This is the drawing, directly made onto the stretched paper. I started, as ever, laying down colour straight over the line

[I always start by laying down a wash of burnt umber and or sap green. Whatever you use, it’s best to work on a ground that isn’t the bright white of the paper].

I made sure that I didn’t lose the line by brushing over the pencil with black at the same time darkening any of the deeply shadowed areas.

I then began blocking in the principle areas of colour. I took the character to a reasonably finished stage because I was as yet unclear how I
would describe the background. If there had been time, I would have made a small colour sketch to determine the background in such a way so as not to distract from the central character. The principal function of illustration is to convey a message, so it’s important that whatever you do doesn’t create visual clutter.

This is the finished art that I submitted to the Irish Times. You’ll notice that I moved the shadow downwards because it looked as if he was about to scrape his undercarriage on the stonework. Now that would be a business failure. I also toned back the cityscape with a little white and cyan suspended in matte acrylic medium. It gives the impression of distance and magnitude, while isolating the main character and maintaining focus on the message.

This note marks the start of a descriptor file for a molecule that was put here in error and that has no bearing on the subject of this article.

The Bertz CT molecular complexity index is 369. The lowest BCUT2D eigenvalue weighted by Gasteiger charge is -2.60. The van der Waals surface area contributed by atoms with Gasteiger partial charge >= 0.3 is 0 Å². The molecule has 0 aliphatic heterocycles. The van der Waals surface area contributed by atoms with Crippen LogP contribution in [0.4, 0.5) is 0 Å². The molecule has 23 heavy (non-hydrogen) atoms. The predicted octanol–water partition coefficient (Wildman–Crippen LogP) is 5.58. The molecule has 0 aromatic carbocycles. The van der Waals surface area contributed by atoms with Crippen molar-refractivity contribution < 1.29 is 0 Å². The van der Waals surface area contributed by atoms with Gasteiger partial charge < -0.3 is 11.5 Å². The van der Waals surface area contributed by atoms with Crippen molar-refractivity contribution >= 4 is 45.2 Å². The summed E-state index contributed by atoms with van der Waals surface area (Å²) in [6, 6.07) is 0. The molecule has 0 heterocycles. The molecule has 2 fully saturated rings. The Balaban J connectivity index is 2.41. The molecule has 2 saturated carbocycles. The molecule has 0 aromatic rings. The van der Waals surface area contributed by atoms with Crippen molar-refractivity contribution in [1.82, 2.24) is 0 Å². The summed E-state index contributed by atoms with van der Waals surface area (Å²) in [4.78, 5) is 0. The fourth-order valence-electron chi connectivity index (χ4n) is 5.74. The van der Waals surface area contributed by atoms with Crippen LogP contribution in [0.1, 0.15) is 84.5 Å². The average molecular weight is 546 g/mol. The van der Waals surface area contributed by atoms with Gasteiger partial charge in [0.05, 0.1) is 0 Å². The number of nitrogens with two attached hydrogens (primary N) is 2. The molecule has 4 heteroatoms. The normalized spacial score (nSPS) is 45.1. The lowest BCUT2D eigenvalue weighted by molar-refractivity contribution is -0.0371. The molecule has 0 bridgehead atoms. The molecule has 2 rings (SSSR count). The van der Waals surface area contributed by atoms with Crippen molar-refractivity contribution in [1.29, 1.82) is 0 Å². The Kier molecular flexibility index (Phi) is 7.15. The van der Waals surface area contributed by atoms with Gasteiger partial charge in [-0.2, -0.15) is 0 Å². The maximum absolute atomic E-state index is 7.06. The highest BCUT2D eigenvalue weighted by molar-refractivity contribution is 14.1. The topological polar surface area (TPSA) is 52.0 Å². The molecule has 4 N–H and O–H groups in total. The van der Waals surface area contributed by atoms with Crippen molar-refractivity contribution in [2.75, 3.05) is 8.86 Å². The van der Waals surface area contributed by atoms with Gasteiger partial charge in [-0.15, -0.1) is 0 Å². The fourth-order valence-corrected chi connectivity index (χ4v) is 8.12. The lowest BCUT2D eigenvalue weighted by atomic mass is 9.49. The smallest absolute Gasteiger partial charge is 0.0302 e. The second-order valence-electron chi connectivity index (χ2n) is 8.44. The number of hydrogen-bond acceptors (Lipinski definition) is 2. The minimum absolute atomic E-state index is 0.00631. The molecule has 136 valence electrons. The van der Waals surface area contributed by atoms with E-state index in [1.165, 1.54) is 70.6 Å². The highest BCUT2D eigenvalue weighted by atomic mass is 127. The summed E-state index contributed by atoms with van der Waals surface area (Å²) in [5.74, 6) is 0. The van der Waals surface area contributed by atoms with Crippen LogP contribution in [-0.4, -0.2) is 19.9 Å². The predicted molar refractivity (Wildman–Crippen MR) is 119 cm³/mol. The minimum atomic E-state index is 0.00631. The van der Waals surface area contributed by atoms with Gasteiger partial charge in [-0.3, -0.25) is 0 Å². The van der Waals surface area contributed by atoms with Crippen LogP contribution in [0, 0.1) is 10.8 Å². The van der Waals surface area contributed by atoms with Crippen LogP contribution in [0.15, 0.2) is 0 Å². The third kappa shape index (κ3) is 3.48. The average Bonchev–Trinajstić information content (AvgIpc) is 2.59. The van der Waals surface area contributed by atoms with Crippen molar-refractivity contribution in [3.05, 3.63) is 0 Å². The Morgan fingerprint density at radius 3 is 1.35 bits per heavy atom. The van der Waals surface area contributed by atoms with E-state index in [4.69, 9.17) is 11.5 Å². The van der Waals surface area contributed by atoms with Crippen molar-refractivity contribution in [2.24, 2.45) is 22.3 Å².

The second illustration is obviously related to the first, with the same character, now almost entirely encased in plaster, happily rocketing [to a spectacular death?]. Since it was a progression of the first idea, it also required less work in sketching out details. Once again, the same stipulation applied that the composition be set in an urban environment [my tendency being towards laziness and the abstract shapes of nature!]. Still, I enjoyed playing with the details -the little lights blinking in the dusk; tiny plumes of smoke rising from chimneys; the vague shapes of buildings; the frightened cat and the surprised face in the window. I also had our man dropping his crutch to help along the suggestions of movement and height. In all, each illustration took about eight hours to complete, although I could’ve gone on, given time. It isn’t often that what you like doing coincides with what your clients need but when it happens, you’re flying! I hope that this helps you appreciate what goes into good, meaningful and unique art for business. Hopefully, this will encourage you to test how well those drab, meaningless stock CDs fly. I’m McSherry; Fly me.

Financial Report Illustration Project